Characterizing the Atmospheres of Irradiated Exoplanets at High Spectral Resolution by D. Dragomir, CSI member Nikole Lewis, and colleagues: email: firstname.lastname@example.org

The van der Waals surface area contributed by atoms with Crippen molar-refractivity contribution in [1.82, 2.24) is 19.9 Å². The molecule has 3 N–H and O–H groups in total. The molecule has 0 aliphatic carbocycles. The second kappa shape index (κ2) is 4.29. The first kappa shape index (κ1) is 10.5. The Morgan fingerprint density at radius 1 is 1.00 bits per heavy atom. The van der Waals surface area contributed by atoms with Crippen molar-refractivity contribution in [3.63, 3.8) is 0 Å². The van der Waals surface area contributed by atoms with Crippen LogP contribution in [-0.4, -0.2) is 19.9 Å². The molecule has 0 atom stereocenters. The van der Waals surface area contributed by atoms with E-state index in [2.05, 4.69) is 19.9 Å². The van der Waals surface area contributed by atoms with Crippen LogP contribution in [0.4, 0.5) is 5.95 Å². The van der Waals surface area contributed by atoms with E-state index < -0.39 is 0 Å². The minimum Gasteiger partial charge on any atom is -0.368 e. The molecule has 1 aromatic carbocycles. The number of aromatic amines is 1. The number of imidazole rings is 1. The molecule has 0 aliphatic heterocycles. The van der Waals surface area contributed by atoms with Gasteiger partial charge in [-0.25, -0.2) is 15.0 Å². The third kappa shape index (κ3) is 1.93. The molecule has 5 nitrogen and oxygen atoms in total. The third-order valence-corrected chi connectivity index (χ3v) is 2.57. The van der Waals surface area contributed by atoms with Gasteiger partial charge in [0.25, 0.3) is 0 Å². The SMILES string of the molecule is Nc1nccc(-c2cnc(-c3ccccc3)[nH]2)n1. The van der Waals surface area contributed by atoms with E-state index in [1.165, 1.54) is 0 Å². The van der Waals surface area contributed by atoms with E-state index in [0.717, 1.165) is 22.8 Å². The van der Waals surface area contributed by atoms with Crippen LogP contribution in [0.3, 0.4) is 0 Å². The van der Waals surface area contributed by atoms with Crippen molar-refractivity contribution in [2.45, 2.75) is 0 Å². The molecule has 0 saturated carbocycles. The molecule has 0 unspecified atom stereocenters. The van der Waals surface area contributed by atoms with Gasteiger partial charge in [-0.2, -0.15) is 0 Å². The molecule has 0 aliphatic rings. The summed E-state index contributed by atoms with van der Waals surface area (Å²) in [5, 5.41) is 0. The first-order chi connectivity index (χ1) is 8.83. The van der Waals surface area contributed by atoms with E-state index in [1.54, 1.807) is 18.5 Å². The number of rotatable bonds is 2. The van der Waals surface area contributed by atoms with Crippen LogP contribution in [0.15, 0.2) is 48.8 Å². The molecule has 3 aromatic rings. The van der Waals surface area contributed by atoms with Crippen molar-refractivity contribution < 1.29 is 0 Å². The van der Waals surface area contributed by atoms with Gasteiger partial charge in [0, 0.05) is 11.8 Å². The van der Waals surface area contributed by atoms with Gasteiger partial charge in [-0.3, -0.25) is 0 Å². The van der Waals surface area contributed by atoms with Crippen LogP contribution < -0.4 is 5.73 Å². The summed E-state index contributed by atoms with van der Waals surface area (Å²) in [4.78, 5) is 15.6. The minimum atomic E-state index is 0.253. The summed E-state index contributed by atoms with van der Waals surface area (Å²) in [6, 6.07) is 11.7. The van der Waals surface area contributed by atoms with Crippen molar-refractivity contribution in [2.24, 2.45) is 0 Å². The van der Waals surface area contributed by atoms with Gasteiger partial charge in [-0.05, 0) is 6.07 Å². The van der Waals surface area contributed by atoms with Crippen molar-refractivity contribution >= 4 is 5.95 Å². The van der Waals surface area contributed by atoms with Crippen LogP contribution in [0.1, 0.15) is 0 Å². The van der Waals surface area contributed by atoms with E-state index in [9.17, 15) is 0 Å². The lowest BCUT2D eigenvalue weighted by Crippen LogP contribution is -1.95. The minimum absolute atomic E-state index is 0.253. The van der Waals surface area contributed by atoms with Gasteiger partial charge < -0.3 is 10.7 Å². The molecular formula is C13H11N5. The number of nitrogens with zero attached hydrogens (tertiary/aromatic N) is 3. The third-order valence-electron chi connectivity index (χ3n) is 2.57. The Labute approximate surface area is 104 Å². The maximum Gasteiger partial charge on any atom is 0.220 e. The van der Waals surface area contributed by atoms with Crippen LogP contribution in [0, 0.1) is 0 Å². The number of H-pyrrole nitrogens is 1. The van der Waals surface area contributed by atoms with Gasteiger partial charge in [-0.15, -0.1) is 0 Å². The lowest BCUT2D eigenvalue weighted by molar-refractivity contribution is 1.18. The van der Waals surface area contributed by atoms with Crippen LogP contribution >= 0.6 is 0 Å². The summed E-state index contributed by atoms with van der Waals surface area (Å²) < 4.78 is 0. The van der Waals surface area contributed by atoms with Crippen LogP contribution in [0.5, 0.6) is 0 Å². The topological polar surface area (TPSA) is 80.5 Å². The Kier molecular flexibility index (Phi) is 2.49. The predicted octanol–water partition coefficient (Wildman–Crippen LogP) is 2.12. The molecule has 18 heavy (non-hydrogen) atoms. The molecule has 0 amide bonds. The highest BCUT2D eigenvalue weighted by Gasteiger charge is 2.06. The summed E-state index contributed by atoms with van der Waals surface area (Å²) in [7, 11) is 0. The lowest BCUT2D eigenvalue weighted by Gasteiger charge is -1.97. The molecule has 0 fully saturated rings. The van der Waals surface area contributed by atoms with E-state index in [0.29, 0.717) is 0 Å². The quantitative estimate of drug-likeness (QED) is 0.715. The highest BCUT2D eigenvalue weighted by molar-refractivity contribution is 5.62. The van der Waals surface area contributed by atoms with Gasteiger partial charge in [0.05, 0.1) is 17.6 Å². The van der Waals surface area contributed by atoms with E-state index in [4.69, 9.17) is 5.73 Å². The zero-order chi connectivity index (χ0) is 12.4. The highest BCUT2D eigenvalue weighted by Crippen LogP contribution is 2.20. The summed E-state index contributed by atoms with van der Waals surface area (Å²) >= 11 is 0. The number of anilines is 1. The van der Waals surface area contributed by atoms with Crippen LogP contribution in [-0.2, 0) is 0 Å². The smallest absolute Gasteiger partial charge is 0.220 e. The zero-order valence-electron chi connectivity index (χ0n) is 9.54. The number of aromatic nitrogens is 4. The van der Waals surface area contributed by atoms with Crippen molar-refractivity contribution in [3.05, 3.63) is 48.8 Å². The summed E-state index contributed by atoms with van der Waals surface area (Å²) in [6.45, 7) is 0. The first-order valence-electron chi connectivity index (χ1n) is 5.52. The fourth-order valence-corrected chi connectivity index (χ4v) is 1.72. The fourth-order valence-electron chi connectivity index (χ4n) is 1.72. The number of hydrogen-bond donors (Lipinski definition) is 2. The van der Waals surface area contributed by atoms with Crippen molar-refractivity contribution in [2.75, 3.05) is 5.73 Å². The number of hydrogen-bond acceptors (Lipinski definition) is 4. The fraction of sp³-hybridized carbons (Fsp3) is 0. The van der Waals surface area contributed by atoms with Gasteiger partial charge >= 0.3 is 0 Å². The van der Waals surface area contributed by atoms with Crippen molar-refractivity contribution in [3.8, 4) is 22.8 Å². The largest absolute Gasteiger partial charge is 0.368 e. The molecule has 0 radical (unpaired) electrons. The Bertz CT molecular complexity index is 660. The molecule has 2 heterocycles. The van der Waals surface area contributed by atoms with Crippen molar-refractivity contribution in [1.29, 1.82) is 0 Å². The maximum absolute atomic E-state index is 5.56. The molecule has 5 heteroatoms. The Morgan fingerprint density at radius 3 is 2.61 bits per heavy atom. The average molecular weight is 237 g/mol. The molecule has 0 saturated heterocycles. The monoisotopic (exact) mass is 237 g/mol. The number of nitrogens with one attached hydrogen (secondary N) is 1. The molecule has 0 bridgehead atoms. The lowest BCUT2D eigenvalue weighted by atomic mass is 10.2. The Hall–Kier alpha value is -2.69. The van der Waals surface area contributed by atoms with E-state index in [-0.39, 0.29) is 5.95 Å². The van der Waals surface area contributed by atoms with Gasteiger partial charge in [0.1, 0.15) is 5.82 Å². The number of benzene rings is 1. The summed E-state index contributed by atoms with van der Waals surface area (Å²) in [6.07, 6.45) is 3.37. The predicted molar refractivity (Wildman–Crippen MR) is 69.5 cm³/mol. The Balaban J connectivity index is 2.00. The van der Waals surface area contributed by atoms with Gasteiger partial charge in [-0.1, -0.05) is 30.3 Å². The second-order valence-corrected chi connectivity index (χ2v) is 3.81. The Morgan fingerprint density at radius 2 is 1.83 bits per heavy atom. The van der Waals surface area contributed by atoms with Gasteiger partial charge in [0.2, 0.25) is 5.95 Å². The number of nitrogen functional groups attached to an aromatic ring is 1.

The best-characterized exoplanets to date are planets on close-in transiting orbits around their host stars. The high level of irradiation and transiting geometry of these objects make them ideal targets for atmospheric investigations. However, the modest apertures of many current telescopes allow mostly low resolution spectra to be observed for transiting planets, failing to extract key physical and chemical properties of their atmospheres. Ground-based 30-meter class telescopes will set the stage for a substantial leap in our understanding of exoplanet atmospheres. We outline a two-pronged survey, recently submitted as a Key Science Project (KSP) for the US ELTs, which would yield unprecedented insight into the atmospheres of close-in exoplanets via combined observations with the GMT and TMT. (1) The first opportunity involves measuring the global-scale atmospheric circulation and planetary rotation for a sample of 40 hot Jupiters to glean insight into the unique radiative forcing regime governing highly-irradiated, tidally-locked giant planets. (2) The second opportunity involves measuring atmospheric mass-loss and extracting atmospheric composition and abundance ratio information for ∼60 sub-Neptunes and super-Earths (including candidate disintegrating planets) to constrain their formation and evolution histories. These efforts would be made possible by the unparalleled combination of high spectral resolution instrumentation and large aperture size of the ELTs. This survey would enable the first statistical study of atmospheric circulation in extrasolar giant planets, and would provide detections of trace gases and measurements of atmospheric escape in small-planet atmospheres, far exceeding the reach of JWST.